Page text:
Securing a new computer?

Discussion in 'other security issues & news' started by kurchatovium, Nov 24, 2007.

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  1. kurchatovium

    kurchatovium Registered Member

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    How should one secure a new computer.

    Should one first install non security based programs?

    then install restore software like Acronis True Image or Norton Ghost and make a back up image of the computer thus far?

    What order would you install the antivrus/antispyware/firewall software or are security suites better?

    Are there any other utilities or software that should be added?

    I am new here. I hope this thread is in the right place. :D
     
  2. FadeAway

    FadeAway Registered Member

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    Hi & welcome to Wilders.

    I expect you will get some differing opinions in answer to your question.

    When I reinstall the operating system on my machine (the equivalent of
    starting with a new machine) briefly, here's what I do:

    1. Make sure the firewall is turned on of it's XP or Vista, or install
    a third party firewall, before anything else, including connecting
    to the Internet.

    2. Disable unneeded vulnerable Windows services (if you know how).

    3. Go to MS Windows update, and install all high priority patches.

    4. Install an anti-virus, and make sure it's updated and running.

    5. Install imaging software and image the system, and store the image
    on a different drive (external is best). If your system is new
    from the store, you may want to make this your first step, but
    beware that if you restore that image, it won't have the MS security
    updates.

    6. Install the rest of my security software.

    7. Make another image.

    8. Install the rest of my software.

    9. Make another image.

    Hope this helps.
     
  3. Cerxes

    Cerxes Registered Member

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    Only want to add this page regarding services, which could be a useful reference when tweaking.

    /C.
     
  4. Dogbiscuit

    Dogbiscuit Guest

    I would do the following before considering the security software:

    1. Keep system and all other software fully patched at all times. Updated software can prevent all kinds of problems in the first place that firewalls and anti-virus software are, in part, designed to protect against.
    2. Use a router or a well-known firewall - even the Windows XP firewall is very good, if it fits your needs. (You should do this before connecting to the internet.)
    3. Use a Limited User Account - this is safer than using anti-virus software in an admin account, even considering privilege escalation vulnerabilities (keep patched).
    4. Consider using an alternative browser. Alternative browsers are still targeted far less often than IE for 'drive-by' downloads when the browser is not kept up-to-date.
    5. Use image backup software. (Do this before anything else if you want a clean, fresh from the factory image of your system, as FadeAway mentioned in his post.)

    Any software you add (AV, AS, HIPS, etc.) to address an attack vector then depends upon your habits, your expertise, concerns for privacy, etc.
     
    Last edited by a moderator: Nov 24, 2007
  5. kurchatovium

    kurchatovium Registered Member

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    Wow thanks for all the replies. All good advice I think.

    Does anyone here use any of the Anonymizer software like Tor? Is that something that is necessary for security these days?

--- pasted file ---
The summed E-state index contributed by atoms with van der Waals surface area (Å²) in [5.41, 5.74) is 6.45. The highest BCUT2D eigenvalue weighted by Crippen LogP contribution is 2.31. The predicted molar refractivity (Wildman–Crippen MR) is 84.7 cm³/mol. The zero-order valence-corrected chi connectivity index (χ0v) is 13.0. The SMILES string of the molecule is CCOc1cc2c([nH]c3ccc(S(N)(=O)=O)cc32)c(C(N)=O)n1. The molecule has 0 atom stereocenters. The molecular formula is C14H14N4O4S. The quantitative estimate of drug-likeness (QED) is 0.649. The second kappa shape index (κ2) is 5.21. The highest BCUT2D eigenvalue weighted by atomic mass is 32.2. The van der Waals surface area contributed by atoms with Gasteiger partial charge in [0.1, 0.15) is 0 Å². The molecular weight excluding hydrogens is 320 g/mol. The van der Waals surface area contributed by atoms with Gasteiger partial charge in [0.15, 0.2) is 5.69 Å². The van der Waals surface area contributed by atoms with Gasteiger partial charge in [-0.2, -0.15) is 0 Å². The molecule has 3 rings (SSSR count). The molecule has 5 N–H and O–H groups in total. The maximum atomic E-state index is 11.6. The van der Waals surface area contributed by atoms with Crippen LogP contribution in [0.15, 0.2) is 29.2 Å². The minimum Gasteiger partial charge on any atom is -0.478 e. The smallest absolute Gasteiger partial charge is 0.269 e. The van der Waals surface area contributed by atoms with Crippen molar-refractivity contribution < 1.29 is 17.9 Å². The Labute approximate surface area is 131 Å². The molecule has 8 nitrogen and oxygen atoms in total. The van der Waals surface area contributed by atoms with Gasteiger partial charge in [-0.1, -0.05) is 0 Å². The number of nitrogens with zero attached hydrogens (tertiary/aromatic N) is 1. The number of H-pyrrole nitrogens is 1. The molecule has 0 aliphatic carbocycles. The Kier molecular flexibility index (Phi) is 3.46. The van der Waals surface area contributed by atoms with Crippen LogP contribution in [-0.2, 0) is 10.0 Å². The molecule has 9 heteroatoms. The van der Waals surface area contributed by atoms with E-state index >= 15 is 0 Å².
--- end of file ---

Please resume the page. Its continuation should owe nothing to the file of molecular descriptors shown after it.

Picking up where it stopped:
I likely will stick with the essentials a good firewall, good antivirus, good antispyware and some image back up software. I have always thought the ultimate security software is the lump of gray matter there behind ones eyes. ;) :D
     
  6. FadeAway

    FadeAway Registered Member

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    I have personally never felt the need for such services. I just
    consider that anything I do on the Internet belongs to the whole
    world forever, and act accordingly. There are mountains of information
    on the subject, both at Wilders and from search engines like Google,
    to help you decide. If you are worried about financial and commercial
    traffic, look for the encrypted connection icon at the bottom of your
    browser when you connect to your bank or a retail online store to
    finalize a transaction.
     
  7. lucas1985

    lucas1985 Retired Moderator

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    Not only 3rd-party browsers are targeted far less often, they also get patched faster and in the case of Firefox you also get NoScript, the only tool against XSS.
     
  8. clambermatic

    clambermatic Registered Member

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    "lucasXXXX" ... i fully agree with your opinion. :thumb:
     
  9. kurchatovium

    kurchatovium Registered Member

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    Yes I am thinking of using a 3rd party browser as well. I know most use Firefox, but has anyone tried Opera?
     
  10. Dogbiscuit

    Dogbiscuit Guest

    Yes. For non-browser-specific-based solutions, don't Haute Security and LinkScanner Pro also have anti-XSS protection?
     
  11. zapjb

    zapjb Registered Member

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    Opera ime is the best.
     
  12. lucas1985

    lucas1985 Retired Moderator

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    I think that both LSP and HS provide some anti-XSS protection, but NoScript covers almost all variants.
    NoScript is very powerful, it also protects against 0-day exploits related to plug-ins (Quick Time, Adobe, Java)
     
  13. kurchatovium

    kurchatovium Registered Member

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    I have never heard fo NoScript before. What exactly does it do? Is it specifically to prevent JavaScript type malware?
     
  14. lucas1985

    lucas1985 Retired Moderator

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    Drive-by downloads (the most prominent source of infections) are usually conduced via obfuscated scripts exploiting vulnerabilities in the HTML parsing engines or 3rd-party plug-ins (Windows Media Player, Quick Time, Adobe Reader). NoScript prevents all this
     
  15. kurchatovium

    kurchatovium Registered Member

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    Thanks lucas1985 I will check it out.
     
  16. the Tester

    the Tester Registered Member

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    I prefer Opera too.
    It's a personal preference more than anything else.Firefox is very good in it's own right also.